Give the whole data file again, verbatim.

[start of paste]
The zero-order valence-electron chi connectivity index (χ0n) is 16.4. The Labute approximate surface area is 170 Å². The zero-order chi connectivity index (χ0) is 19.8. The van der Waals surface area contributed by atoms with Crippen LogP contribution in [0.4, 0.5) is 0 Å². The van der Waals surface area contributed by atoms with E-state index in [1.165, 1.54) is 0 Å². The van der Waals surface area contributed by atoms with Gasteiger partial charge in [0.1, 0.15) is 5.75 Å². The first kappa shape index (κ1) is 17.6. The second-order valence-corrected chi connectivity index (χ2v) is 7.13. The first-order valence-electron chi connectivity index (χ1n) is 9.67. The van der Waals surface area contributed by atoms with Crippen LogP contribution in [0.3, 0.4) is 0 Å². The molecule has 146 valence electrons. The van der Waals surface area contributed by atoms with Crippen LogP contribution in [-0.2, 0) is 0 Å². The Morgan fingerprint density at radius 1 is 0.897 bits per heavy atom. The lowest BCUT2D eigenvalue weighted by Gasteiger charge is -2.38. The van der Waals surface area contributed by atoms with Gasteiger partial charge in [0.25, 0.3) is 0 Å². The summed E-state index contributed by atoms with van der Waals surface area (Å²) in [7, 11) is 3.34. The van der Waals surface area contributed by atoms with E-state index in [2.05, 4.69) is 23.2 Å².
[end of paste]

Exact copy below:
The zero-order valence-electron chi connectivity index (χ0n) is 16.4. The Labute approximate surface area is 170 Å². The zero-order chi connectivity index (χ0) is 19.8. The van der Waals surface area contributed by atoms with Crippen LogP contribution in [0.4, 0.5) is 0 Å². The van der Waals surface area contributed by atoms with E-state index in [1.165, 1.54) is 0 Å². The van der Waals surface area contributed by atoms with Gasteiger partial charge in [0.1, 0.15) is 5.75 Å². The first kappa shape index (κ1) is 17.6. The second-order valence-corrected chi connectivity index (χ2v) is 7.13. The first-order valence-electron chi connectivity index (χ1n) is 9.67. The van der Waals surface area contributed by atoms with Crippen LogP contribution in [0.3, 0.4) is 0 Å². The molecule has 146 valence electrons. The van der Waals surface area contributed by atoms with Crippen LogP contribution in [-0.2, 0) is 0 Å². The Morgan fingerprint density at radius 1 is 0.897 bits per heavy atom. The lowest BCUT2D eigenvalue weighted by Gasteiger charge is -2.38. The van der Waals surface area contributed by atoms with Gasteiger partial charge in [0.25, 0.3) is 0 Å². The summed E-state index contributed by atoms with van der Waals surface area (Å²) in [7, 11) is 3.34. The van der Waals surface area contributed by atoms with E-state index in [2.05, 4.69) is 23.2 Å².